From the Dawn of Medicine to Medical and Pharmaceutical Informatics
Author: Barry Robson,O. K. Baek
Publisher: John Wiley & Sons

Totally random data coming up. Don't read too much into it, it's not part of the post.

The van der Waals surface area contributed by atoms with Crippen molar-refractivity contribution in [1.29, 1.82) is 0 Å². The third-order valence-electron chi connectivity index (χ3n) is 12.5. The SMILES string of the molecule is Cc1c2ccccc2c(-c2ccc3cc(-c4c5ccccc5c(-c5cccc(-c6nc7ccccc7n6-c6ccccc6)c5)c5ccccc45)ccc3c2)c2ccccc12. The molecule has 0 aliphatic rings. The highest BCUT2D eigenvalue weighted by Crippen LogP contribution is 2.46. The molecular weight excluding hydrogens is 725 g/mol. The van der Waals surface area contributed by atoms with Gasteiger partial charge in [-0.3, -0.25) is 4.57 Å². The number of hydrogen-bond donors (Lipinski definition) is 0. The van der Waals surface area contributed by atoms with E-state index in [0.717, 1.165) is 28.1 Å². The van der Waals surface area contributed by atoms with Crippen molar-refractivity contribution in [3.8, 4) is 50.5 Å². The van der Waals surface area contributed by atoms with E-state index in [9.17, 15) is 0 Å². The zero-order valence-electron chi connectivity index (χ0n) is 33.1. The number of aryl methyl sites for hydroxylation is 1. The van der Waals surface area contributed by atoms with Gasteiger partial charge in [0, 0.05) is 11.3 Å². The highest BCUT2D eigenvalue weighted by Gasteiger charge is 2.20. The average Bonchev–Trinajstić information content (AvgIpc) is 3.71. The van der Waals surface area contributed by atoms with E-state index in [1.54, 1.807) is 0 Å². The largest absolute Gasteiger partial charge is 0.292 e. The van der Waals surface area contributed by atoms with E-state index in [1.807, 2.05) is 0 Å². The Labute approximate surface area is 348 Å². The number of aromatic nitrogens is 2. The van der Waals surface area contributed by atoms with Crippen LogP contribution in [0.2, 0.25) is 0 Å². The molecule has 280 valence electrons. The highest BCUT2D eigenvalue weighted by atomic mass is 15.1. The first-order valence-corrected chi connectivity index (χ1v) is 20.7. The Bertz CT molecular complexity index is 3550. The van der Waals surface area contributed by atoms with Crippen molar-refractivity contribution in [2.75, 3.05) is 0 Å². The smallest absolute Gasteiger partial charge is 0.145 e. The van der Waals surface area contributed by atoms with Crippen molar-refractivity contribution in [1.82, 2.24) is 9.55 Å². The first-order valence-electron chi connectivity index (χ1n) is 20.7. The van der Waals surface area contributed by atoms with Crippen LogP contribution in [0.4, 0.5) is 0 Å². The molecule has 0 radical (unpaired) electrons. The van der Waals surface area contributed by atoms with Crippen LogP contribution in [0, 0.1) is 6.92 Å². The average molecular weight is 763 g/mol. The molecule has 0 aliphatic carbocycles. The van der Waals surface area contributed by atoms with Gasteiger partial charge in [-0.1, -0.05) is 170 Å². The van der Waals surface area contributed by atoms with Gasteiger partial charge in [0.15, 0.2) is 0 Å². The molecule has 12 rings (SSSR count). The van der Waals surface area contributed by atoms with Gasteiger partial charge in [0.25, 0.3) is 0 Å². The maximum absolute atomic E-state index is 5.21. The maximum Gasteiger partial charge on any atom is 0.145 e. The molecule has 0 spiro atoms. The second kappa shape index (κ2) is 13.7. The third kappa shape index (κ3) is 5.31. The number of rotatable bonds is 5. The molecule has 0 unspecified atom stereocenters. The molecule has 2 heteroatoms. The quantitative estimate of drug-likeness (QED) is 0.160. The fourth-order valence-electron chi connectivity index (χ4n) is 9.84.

A unique, integrative look at information-based medicine The convergence of medical science, biology, pharmacology, biomedical engineering, healthcare, and information technology is revolutionizing medical and scientific practice, and has broader social implications still being understood. The Engines of Hippocrates provides a unique, integrative, and holistic look at the new paradigm of information-based medicine, covering a broad range of topics for a wide readership. The authors take a comprehensive approach, examining the prehistory, history, and future of medicine and medical technology and its relation to information; how history led to such present-day discoveries as the structure of DNA, the human genome, and the discipline of bioinformatics; and what the future results of these discoveries may hold. Their far-ranging views are their own and not necessarily those of the IBM Corporation or other employers. The Engines of Hippocrates helps readers understand: Forces shaping the pharmaceutical and biomedical industries today, including personalized medicine, genomics, data mining, and bionanotechnology The relationship between pharmaceutical science today and other disciplines such as philosophy of health, history, economics, mathematics, and computer science The integrated role alternative and non-Western medicines could play in a new, information-based medicine Practical, ethical, organizational, technological, and social problems of information-based medicine, along with a novel data-centric computing model and a self-adaptive software engineering model, and corresponding information technology architectures, including perspectives on sharing remote data efficiently and securely for the common good An unmatched, cross-disciplinary perspective on the big picture of today and tomorrow's medicine, The Engines of Hippocrates provides a reference to interested readers both inside and outside the pharmaceutical and medical communities, as well as a peerless classroom supplement to students in a wide variety of disciplines.